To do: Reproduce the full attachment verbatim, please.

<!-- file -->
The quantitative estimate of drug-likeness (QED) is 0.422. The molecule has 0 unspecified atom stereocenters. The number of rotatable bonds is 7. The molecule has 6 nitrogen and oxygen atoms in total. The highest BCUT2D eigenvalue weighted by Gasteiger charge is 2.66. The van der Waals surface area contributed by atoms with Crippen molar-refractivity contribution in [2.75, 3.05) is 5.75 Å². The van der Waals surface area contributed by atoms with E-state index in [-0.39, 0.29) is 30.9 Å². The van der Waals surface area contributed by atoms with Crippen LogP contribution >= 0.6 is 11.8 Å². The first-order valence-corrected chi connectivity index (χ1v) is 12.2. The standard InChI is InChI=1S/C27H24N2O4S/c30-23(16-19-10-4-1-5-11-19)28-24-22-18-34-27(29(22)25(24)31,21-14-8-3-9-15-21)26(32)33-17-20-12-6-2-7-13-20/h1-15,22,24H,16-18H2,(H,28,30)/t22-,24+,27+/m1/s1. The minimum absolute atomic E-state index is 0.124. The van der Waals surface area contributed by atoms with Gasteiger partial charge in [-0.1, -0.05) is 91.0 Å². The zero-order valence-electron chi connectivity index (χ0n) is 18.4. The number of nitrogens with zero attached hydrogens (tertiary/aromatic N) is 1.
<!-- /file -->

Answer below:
The quantitative estimate of drug-likeness (QED) is 0.422. The molecule has 0 unspecified atom stereocenters. The number of rotatable bonds is 7. The molecule has 6 nitrogen and oxygen atoms in total. The highest BCUT2D eigenvalue weighted by Gasteiger charge is 2.66. The van der Waals surface area contributed by atoms with Crippen molar-refractivity contribution in [2.75, 3.05) is 5.75 Å². The van der Waals surface area contributed by atoms with E-state index in [-0.39, 0.29) is 30.9 Å². The van der Waals surface area contributed by atoms with Crippen LogP contribution >= 0.6 is 11.8 Å². The first-order valence-corrected chi connectivity index (χ1v) is 12.2. The standard InChI is InChI=1S/C27H24N2O4S/c30-23(16-19-10-4-1-5-11-19)28-24-22-18-34-27(29(22)25(24)31,21-14-8-3-9-15-21)26(32)33-17-20-12-6-2-7-13-20/h1-15,22,24H,16-18H2,(H,28,30)/t22-,24+,27+/m1/s1. The minimum absolute atomic E-state index is 0.124. The van der Waals surface area contributed by atoms with Gasteiger partial charge in [-0.1, -0.05) is 91.0 Å². The zero-order valence-electron chi connectivity index (χ0n) is 18.4. The number of nitrogens with zero attached hydrogens (tertiary/aromatic N) is 1.